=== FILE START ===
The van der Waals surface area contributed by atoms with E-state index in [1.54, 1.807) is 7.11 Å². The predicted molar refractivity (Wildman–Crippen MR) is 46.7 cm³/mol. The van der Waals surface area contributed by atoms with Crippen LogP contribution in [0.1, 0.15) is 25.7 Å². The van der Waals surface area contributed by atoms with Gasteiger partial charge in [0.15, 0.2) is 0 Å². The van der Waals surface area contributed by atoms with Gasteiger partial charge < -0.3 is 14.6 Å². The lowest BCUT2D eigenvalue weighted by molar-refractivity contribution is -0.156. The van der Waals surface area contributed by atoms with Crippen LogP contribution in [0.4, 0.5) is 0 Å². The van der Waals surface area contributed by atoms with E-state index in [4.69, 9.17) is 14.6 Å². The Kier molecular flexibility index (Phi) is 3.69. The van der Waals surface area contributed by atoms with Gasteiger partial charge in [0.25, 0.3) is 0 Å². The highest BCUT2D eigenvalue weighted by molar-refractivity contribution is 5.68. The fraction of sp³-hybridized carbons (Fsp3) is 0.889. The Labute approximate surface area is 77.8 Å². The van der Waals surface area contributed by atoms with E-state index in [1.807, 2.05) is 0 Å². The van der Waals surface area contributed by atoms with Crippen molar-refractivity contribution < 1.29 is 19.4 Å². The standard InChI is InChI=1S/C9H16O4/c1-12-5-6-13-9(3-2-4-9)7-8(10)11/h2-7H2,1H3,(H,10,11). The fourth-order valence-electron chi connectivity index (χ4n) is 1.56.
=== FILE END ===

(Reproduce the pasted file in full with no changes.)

The van der Waals surface area contributed by atoms with E-state index in [1.54, 1.807) is 7.11 Å². The predicted molar refractivity (Wildman–Crippen MR) is 46.7 cm³/mol. The van der Waals surface area contributed by atoms with Crippen LogP contribution in [0.1, 0.15) is 25.7 Å². The van der Waals surface area contributed by atoms with Gasteiger partial charge in [0.15, 0.2) is 0 Å². The van der Waals surface area contributed by atoms with Gasteiger partial charge < -0.3 is 14.6 Å². The lowest BCUT2D eigenvalue weighted by molar-refractivity contribution is -0.156. The van der Waals surface area contributed by atoms with Crippen LogP contribution in [0.4, 0.5) is 0 Å². The van der Waals surface area contributed by atoms with E-state index in [4.69, 9.17) is 14.6 Å². The Kier molecular flexibility index (Phi) is 3.69. The van der Waals surface area contributed by atoms with Gasteiger partial charge in [0.25, 0.3) is 0 Å². The highest BCUT2D eigenvalue weighted by molar-refractivity contribution is 5.68. The fraction of sp³-hybridized carbons (Fsp3) is 0.889. The Labute approximate surface area is 77.8 Å². The van der Waals surface area contributed by atoms with E-state index in [1.807, 2.05) is 0 Å². The van der Waals surface area contributed by atoms with Crippen molar-refractivity contribution < 1.29 is 19.4 Å². The standard InChI is InChI=1S/C9H16O4/c1-12-5-6-13-9(3-2-4-9)7-8(10)11/h2-7H2,1H3,(H,10,11). The fourth-order valence-electron chi connectivity index (χ4n) is 1.56.